Though outside the scope of this review, an informal search of situational analysis literature and tools from HICs also revealed a gap. There appears to be limited peer-reviewed literature detailing situational analysis tools and methods in mental health or the broader health sector in HICs, though some examples are found in the grey literature. For example, Alberta Health Services in the Canadian province of Alberta conducted a situational analysis of the use of impact assessments in the health sector (Alberta Health Services, 2017). The methodology for this situational analysis was informed by a planning and evaluation framework that was developed internally and was not extensively described in the report. Situational analyses using methods such as Strengths, Weaknesses, Opportunities and Threats (SWOT) analysis seem to predominantly appear in the business and marketing domain in HICs. This dearth of literature on situational analyses from both LMICs and HICs represents a considerable opportunity for GMH researchers to provide leadership in this area and to make a substantial contribution to implementation research in mental health and in global health more broadly.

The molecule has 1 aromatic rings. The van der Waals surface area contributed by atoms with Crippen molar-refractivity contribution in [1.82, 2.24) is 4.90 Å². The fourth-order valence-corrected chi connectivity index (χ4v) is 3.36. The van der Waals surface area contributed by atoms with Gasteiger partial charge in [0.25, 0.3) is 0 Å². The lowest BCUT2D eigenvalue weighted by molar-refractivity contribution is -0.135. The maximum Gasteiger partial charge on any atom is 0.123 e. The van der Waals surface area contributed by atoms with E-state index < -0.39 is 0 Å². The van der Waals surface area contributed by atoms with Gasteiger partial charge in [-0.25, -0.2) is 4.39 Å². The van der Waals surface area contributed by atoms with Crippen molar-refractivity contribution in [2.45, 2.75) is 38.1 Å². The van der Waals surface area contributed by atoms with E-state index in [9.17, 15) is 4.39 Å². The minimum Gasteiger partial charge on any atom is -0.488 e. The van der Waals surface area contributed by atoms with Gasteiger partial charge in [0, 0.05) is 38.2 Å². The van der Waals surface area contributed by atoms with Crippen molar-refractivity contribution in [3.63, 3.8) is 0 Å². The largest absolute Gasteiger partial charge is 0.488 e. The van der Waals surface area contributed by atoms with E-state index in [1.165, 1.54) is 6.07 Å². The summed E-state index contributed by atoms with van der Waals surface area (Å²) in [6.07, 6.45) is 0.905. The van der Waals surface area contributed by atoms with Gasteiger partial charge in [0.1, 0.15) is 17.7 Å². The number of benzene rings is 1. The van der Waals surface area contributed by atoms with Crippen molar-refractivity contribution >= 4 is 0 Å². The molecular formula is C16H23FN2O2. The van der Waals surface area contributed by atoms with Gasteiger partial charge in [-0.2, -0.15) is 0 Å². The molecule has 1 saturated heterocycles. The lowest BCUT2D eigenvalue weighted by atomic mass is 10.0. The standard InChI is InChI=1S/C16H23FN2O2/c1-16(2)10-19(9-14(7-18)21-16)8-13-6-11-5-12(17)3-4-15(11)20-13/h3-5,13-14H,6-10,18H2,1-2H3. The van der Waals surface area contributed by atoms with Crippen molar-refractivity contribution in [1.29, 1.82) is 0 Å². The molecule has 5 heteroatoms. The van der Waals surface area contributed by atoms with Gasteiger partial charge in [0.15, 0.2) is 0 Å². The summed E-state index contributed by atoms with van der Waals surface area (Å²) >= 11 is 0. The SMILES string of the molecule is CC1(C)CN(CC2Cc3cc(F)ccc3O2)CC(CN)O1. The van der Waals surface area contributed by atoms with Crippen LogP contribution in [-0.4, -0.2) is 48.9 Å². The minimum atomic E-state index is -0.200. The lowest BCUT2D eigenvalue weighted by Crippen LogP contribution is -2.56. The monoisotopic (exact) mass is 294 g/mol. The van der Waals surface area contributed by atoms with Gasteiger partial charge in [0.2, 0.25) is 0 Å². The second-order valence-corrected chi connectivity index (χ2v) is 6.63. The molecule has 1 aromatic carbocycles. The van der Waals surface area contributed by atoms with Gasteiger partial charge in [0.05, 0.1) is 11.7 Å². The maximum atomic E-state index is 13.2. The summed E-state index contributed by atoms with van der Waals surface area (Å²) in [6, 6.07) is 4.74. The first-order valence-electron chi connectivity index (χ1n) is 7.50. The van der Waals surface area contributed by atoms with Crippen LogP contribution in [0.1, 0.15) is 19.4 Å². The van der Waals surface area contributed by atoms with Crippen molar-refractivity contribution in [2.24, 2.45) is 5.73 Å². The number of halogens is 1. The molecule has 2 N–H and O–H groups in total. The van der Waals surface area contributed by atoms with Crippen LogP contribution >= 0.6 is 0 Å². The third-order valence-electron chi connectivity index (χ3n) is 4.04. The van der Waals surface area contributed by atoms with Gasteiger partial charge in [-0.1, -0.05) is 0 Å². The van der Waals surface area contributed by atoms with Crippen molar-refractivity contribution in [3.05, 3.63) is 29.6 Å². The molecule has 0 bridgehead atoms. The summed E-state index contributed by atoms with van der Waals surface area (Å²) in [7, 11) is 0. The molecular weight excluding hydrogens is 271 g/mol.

Many of the studies included in this review used or developed situational analysis tools that provide a comprehensive and systematic template for the analysis of complex factors at multiple levels of a mental health system. The PRIME investigators developed their own tool, adapted from WHO-AIMS, to assess district-level mental health needs (Hanlon et al., Reference Hanlon, Luitel, Kathree, Murhar, Shrivasta, Medhin, Ssebunnya, Fekadu, Shidhaye, Petersen, Jordans, Kigozi, Thornicroft, Patel, Tomlinson, Lund, Breuer, De Silva and Prince2014). Esan et al. (Reference Esan, Abdumalik, Eaton, Kola, Fadahunsi and Gureje2014) developed a tool to assess mental health systems across Anglophone West African countries and included qualitative components to capture the cultural and historical context of mental health. These tools represent an important foundational resource that can be used by GMH researchers conducting situational analyses and can be adapted to meet the needs of specific contexts and study objectives (Olofsson et al., Reference Olofsson, Sebastian and Jegannathan2018).